Analysis: Soaring tanker freight rates are driving up fuel costs in Mexico

HOUSTON/MEXICO CITY, Aug 4 (Reuters) – High rates around the world for transporting oil are driving up fuel costs in Mexico as importers face tanker charges on Mexico’s busiest shipping route. North America that are more than double the levels seen in recent years, traders and shippers said.

A reshuffle in global oil flows following Russia’s invasion of Ukraine and high marine fuel prices have pushed up transportation costs for most fuel shipments.

On routes to Mexico, the extra costs have added price volatility to an otherwise stable freight market, according to data from Refinitiv Eikon and people familiar with the matter.

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The tariffs are the latest blow to state oil company Petroleos Mexicanos (PEMX.UL), which controls the bulk of fuel imports later sold at subsidized retail prices. They are also hitting private importers bringing in shipments from the United States and elsewhere, many of whom complain of a sloping playing field.

Mexico is Latin America’s largest fuel importer and the world’s fourth largest gasoline buyer. More than half a dozen loaded tankers ply the Gulf of Mexico every day.

Tariffs for tankers carrying U.S. refined products to Pajaritos in Mexico – the main port of entry for imported fuel – reached $39.16 a ton on August 1. Between 2017 and the first quarter of 2022, these costs never exceeded $18 per ton.

Tanker freight rates from the Gulf Coast of the United States to the Atlantic coast of Mexico hit a record high in April, and they exploded again in August

Other busy fuel transport routes, including the Middle East-Europe and Singapore-China, have also seen high volatility since March, according to Eikon data. But those rates haven’t surpassed 2020 highs, when strong demand for floating storage left the market with few tankers available.

Mexican importers have limited options to lower their bills.

“We pay $50,000 a day for tankers coming from the US Gulf Coast,” said a Mexico-based shipper. “Mexican ports do not accommodate larger tankers which would reduce costs, storage is limited and we compete with Pemex lump sum contracts,” the person said.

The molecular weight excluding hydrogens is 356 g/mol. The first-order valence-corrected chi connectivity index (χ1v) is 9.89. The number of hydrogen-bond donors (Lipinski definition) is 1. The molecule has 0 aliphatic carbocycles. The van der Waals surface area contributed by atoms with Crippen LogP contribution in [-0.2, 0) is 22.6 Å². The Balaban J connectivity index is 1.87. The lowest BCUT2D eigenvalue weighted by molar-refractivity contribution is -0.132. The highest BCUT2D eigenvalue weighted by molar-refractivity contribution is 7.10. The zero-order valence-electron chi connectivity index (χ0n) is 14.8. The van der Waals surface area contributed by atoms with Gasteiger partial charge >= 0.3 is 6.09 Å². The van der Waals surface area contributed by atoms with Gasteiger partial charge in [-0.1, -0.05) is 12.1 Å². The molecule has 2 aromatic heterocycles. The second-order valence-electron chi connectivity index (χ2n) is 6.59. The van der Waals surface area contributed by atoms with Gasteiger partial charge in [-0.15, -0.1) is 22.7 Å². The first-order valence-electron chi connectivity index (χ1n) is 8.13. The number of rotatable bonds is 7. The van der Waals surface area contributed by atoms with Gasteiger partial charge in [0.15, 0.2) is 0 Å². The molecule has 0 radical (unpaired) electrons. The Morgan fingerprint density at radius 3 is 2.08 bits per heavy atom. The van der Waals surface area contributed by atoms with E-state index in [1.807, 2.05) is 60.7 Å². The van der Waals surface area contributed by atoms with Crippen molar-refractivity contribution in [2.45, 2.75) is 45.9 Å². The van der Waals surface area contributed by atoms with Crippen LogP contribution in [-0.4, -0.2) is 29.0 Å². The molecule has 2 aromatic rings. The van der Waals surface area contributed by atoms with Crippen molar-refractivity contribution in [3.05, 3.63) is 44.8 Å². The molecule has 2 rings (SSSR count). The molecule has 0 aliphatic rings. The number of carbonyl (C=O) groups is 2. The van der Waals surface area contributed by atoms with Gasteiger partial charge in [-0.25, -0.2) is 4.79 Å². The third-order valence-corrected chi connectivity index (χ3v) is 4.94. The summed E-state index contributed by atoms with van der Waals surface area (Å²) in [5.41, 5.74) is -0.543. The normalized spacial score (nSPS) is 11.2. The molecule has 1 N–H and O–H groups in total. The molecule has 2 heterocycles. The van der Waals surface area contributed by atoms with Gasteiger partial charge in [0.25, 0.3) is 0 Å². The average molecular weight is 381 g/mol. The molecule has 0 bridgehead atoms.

Under a lump sum contract, a tanker is chartered for a one-way trip regardless of the size of the cargo. Demurrage charges for late delivery are not paid if a trip takes longer, but loading and unloading charges are levied on the charterer.

Pemex did not respond to a request for comment.

OLD AND NEW ISSUES

U.S. fuel exports to Mexico rose slightly in the first five months of this year to 1.2 million barrels per day (bpd), from 1.12 million bpd in the same period of 2021, reflecting post-COVID demand recovery and domestic production shortfall.

The country has struggled to make room for this 7% increase in fuel imports as Pemex faces a limited tanker fleet and insufficient pipeline and storage capacity, resulting in fuel bottlenecks. throttling in the ports. Congestion also contributes to higher freight rates when renewing charter contracts.

The administration of President Andres Manuel Lopez Obrador hopes the construction of a new refinery will reduce the country’s imports and make it more fuel self-sufficient, but Mexico’s purchases have not diminished. Read more

As of Aug. 3, more than 40 tankers were waiting to unload in Mexico, nearly half of them for a week, according to Eikon data. Wait times are longer at ports on the Pacific coast, where infrastructure constraints are greater. Tankers carrying gasoline from China, Singapore and the United Arab Emirates added to the reserve.

The vessel bottleneck is smaller than in 2020, when imports forecast by Pemex business unit PMI ran into falling fuel demand amid COVID-related lockdown measures. But congestion is slowly increasing, according to the data.

In addition, Lopez Obrador gave priority to imports from Pemex rather than permits to private distributors, a practice denounced by certain energy companies, leaving most of the purchases to PMI.

After paying the high freight rates, Pemex sells imported fuel at subsidized retail prices that have contributed to heavy losses in recent years. This year, however, the company is on track for a full-year profit. Read more

Unable to profit from imports, many Mexican distributors end up buying most of their fuel from Pemex.

“This price volatility comes from the war. Roads that used to be completed in 10 days now take months. If there are fewer tankers available, like in Mexico, it’s even more expensive,” a trader said. from Pemex.

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Reporting by Marianna Parraga in Houston and Stefanie Eschenbacher in Mexico City; Editing by Tom Hogue

Our standards: The Thomson Reuters Trust Principles.

Marianna Parraga

Thomson Reuters

Focused on energy, corruption and money laundering related sanctions with 20 years of experience in Latin America’s oil and gas industries. Born in Venezuela and based in Houston, she is the author of the book “Oro Rojo” about the ailing Venezuelan state company PDVSA and a mother of three boys.

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